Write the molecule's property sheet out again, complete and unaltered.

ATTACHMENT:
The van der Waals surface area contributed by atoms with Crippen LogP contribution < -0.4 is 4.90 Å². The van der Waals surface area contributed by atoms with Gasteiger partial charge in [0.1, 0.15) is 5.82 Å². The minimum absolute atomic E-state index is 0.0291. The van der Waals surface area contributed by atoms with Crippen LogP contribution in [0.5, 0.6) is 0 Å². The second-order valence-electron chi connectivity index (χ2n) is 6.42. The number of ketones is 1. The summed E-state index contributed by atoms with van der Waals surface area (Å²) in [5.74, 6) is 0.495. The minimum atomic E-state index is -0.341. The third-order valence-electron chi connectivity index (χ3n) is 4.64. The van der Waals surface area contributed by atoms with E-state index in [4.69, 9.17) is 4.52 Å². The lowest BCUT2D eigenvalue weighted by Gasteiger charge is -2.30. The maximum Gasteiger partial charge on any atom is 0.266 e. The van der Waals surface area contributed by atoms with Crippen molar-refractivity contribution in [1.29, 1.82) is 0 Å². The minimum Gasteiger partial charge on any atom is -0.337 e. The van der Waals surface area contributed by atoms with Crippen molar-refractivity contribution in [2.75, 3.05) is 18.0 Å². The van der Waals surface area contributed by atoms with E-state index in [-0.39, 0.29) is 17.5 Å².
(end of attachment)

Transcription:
The van der Waals surface area contributed by atoms with Crippen LogP contribution < -0.4 is 4.90 Å². The van der Waals surface area contributed by atoms with Gasteiger partial charge in [0.1, 0.15) is 5.82 Å². The minimum absolute atomic E-state index is 0.0291. The van der Waals surface area contributed by atoms with Crippen LogP contribution in [0.5, 0.6) is 0 Å². The second-order valence-electron chi connectivity index (χ2n) is 6.42. The number of ketones is 1. The summed E-state index contributed by atoms with van der Waals surface area (Å²) in [5.74, 6) is 0.495. The minimum atomic E-state index is -0.341. The third-order valence-electron chi connectivity index (χ3n) is 4.64. The van der Waals surface area contributed by atoms with E-state index in [4.69, 9.17) is 4.52 Å². The lowest BCUT2D eigenvalue weighted by Gasteiger charge is -2.30. The maximum Gasteiger partial charge on any atom is 0.266 e. The van der Waals surface area contributed by atoms with Crippen molar-refractivity contribution in [1.29, 1.82) is 0 Å². The minimum Gasteiger partial charge on any atom is -0.337 e. The van der Waals surface area contributed by atoms with Crippen molar-refractivity contribution in [2.75, 3.05) is 18.0 Å². The van der Waals surface area contributed by atoms with E-state index in [-0.39, 0.29) is 17.5 Å².